Educational Opportunities

Employees want to feel they are making progress. Therefore, organizations need to offer a robust training program to help them grow their skillset. In addition, employees want to continue their education. So many employers now offer fully paid college, and some even include books and materials. Providing employees with educational opportunities is a demonstration of investing in them. Training and education change employees’ lives and slows The Great Resignation.

Managing Performance and Behavior Issues

20% of employees do 80% of the work. Why is that tolerated? Employees want to know their peers are working as hard as they are. They don’t want performance issues and bad behavior to persist without consequence. Otherwise, why should they try so hard? Even more, why should they care when it is apparent management doesn’t? It goes back to keeping bad managers and leaders around. If they aren’t managing and holding their employees equally accountable, they need to be managed out of the organization.

Career Growth Opportunities

Some employees are happy to stay in their roles. They do a good job and have an abundance of historical knowledge of the company and its products. So why is there a cap on their pay? Others want to advance and get more responsibility. So they come to work enthusiastically every day and keep the wheels moving forward. Offering career growth opportunities help employees feel they are advancing, which will make them more loyal. When advancement opportunities or pay increases are scarce, or their employer defaults to hiring from outside the organization, employees will leave because they can get a higher title and more pay elsewhere. Providing opportunities for employees to grow their careers or paying them fairly for their skills and knowledge changes lives. Helping employees grow their careers slows The Great Resignation.


Employees want consistency. They don’t want to deal with a Jekyll and Hyde boss. They don’t want a leader who wears two masks. Employees want to know the rules apply to everyone. They want expectations that are fair and consistent and subsequent disciplinary actions that are equally applied. When employees see inconsistency in how others are treated or policies enforced, they feel the playing field isn’t level. They don’t know what good looks like and they don’t know what to expect. As a result, they move on to an organization where they have a chance of being successful. Providing equal opportunity based on merit changes employees’ lives and slows The Great Resignation.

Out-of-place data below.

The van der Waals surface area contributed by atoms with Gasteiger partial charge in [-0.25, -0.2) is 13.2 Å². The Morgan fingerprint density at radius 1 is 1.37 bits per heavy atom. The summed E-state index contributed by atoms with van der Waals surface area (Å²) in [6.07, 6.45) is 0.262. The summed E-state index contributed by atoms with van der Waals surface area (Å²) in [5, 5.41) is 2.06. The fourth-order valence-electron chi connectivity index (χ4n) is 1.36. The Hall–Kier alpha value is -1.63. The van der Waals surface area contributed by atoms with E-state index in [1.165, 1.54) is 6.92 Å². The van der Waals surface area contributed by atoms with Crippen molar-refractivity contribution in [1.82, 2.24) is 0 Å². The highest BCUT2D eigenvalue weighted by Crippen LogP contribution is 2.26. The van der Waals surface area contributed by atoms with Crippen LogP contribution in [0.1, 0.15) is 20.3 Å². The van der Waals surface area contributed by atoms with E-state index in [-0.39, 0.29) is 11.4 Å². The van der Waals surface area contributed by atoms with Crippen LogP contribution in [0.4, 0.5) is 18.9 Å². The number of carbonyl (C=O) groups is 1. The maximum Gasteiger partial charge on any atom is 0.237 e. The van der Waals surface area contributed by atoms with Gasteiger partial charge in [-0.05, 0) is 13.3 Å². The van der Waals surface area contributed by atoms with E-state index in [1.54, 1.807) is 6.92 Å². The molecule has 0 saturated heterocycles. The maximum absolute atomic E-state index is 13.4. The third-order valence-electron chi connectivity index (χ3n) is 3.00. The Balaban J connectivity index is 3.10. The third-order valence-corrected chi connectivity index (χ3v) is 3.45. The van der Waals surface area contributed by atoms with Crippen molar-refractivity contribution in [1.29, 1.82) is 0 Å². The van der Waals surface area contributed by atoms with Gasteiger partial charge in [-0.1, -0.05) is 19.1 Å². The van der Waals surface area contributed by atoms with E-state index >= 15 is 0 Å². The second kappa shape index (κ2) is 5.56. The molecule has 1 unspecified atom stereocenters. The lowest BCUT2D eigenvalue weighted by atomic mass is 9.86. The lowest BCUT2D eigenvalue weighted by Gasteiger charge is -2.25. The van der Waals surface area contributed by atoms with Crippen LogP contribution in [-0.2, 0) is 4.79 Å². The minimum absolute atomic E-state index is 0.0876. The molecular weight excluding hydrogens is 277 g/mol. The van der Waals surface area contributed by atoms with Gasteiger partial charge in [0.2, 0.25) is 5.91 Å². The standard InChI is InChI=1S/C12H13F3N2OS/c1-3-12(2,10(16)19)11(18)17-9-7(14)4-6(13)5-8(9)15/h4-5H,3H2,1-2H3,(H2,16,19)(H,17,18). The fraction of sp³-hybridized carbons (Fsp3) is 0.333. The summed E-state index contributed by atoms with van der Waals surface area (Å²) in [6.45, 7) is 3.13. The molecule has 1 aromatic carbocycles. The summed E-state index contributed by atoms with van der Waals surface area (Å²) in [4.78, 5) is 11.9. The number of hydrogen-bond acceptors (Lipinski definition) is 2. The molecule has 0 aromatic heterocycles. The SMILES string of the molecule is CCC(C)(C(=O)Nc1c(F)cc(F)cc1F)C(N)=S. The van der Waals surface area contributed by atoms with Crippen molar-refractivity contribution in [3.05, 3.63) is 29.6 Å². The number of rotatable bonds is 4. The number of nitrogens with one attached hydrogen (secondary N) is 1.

Better Benefits

How competitive is the total compensation? Employees want enough vacation time to unwind and destress. They want time to spend with their family or to attend their child’s extracurricular activities without the guilt of leaving work early. They want insurance for their family that is affordable and meets the needs of their family. Employers who offer continuing education or professional certifications are growing, and it is a sign the employer is investing in their employees. Better benefits allow employees to care for their family and that changes lives and slows The Great Resignation.

The tech industry ushered in an era of providing a ton of at-work benefits-free cafeterias, games, pet and child care, onsite medical, etc. At first, these perks drew huge crowds. However, over time, employees realized employers offered those things to keep them at work longer. As a result, employees no longer view them as benefits.

Slowing The Great Resignation and filling your open vacancies will happen by investing in employees. When you invest in employees, they respond with loyalty and dedication. They care about their job and the work they are doing, which benefits the organization. Investing in employees results in higher profits, increased sales, higher customer satisfaction. Above all, investing in employees increases retention and slows The Great Resignation.

Originally published at on October 27, 2021.




Changing the world by developing people professionally. Author who blogs about leadership, career advice, and coaching. #WhyYouNow

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Jason Cortel

Jason Cortel

Changing the world by developing people professionally. Author who blogs about leadership, career advice, and coaching. #WhyYouNow